This is an archived article that was published on sltrib.com in 2012, and information in the article may be outdated. It is provided only for personal research purposes and may not be reprinted.
During a particularly horrible July a long time ago, I attended some specialized military training in Georgia.
One morning, as the maniacal first sergeant prowled our exhausted ranks, he suddenly stopped in front of the only other Mormon in the platoon.
"Smith!" he bellowed. "Why the #%@! are you wearing two T-shirts!"
I don't recall the exact explanation, but thereafter Smith was known in the platoon as "Two T-Shirt" even though he finally quit wearing one of them.
It was my first exposure to the non-Mormon struggle with the concept of LDS temple garments an attitude I came to understand ranged from complete ignorance to open contempt.
Garments are a sacred subject among Mormons, or at least they're supposed to be. We're counseled to take the matter so seriously that we shouldn't even mention them in public. Some of us do a better job of that than others.
During the 2002 Winter Olympics, I was interviewed by a French news crew interested in finding out more about "les Mormons." The woman conducting the interview point blank asked me about "ze garments."
No one had been willing to show her a pair of Mormon garments. Would I, a fellow journalist, be so kind?
I told her on camera (and partly in jest) that I would be happy to show her my underwear if she showed me hers first.
This is not the kind of dare you want to make with a woman from France. The interviewer shrugged, put down her microphone and began unbuttoning her blouse.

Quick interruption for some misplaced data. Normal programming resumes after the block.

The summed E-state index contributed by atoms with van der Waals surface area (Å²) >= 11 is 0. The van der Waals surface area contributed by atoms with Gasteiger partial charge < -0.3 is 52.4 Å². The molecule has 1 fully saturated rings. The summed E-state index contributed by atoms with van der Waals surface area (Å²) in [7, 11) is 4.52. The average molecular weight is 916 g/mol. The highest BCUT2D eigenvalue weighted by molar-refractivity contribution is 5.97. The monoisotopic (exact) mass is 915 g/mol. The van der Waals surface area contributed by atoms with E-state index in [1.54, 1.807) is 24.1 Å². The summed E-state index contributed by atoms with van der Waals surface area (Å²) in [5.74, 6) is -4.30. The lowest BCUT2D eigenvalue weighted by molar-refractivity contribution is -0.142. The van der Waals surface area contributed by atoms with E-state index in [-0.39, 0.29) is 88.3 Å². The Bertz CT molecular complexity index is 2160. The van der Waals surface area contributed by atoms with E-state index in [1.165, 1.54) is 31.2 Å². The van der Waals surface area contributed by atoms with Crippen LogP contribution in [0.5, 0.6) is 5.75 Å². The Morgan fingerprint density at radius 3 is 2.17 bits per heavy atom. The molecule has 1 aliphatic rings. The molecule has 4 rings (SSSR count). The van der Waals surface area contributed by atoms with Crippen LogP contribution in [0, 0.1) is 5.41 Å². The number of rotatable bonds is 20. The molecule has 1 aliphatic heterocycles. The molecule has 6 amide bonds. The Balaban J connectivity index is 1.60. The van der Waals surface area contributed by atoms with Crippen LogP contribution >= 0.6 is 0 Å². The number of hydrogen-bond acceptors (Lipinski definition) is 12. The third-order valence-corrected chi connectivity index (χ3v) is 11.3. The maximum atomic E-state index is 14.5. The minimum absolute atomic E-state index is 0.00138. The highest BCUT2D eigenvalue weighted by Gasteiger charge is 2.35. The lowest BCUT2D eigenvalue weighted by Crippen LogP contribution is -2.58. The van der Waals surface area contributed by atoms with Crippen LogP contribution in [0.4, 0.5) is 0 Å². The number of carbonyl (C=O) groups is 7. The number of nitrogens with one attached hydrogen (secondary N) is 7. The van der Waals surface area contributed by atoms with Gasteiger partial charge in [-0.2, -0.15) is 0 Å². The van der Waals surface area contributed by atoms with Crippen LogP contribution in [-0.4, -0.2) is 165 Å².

My wife, who was waiting just off camera, mercifully put a stop to it.
Mormons need be realistic about garments and the world. Most people who know us, know about us or think they know us are well aware of our two-T-shirt thing. Garments are not a secret anymore. They never really were.
Today, you can look them up on the Internet, see them peeking out from under regular clothing, find them left behind in Laundromats and even spot them hanging on clotheslines.
Here's another secret they aren't sacred, either. Not to 99 percent of the rest of the world, they aren't. Furthermore, you can't make them sacred by pitching a snit whenever people don't treat them the way you think they should.
Garments are receiving even more exposure now that a serious contender for president is wearing them. You'll see temple garments on TV, billboards, talk shows and even waved about by the maturely challenged at General Conference.
Get used to it. There's a price you have to pay if you want to play with the big kids. That price is that not everyone will take you as seriously as you would like. In fact, the more seriously you want to be taken, the less it will happen.
We used to be able to control the sacred stuff about us that other people might find strange or even crazy. That control was a main reason for coming to Utah.
The isolation lasted until the mining boom, when thousands of non-Mormons showed up and didn't care that we thought we were extra-special. Then came the Internet, and now there isn't a skirt in the world that hasn't been peeked up.
Every major religion will tell you that along with world renown comes insensitive attention. And nobody cares if you get all whiny about it. In fact, a lot of them like that part even better. It's going to get worse before it gets better.
Actually, it won't ever get better. Ask Catholics, Jews, Wiccans and American Indians, who have the sacred elements of their faiths routinely spoofed on comedy shows.
"Saturday Night Live" and other programs have yet to feature sketches with actors dressed in Mormon temple clothes.
Robert Kirby can be reached at firstname.lastname@example.org or facebook.com/stillnotpatbagley.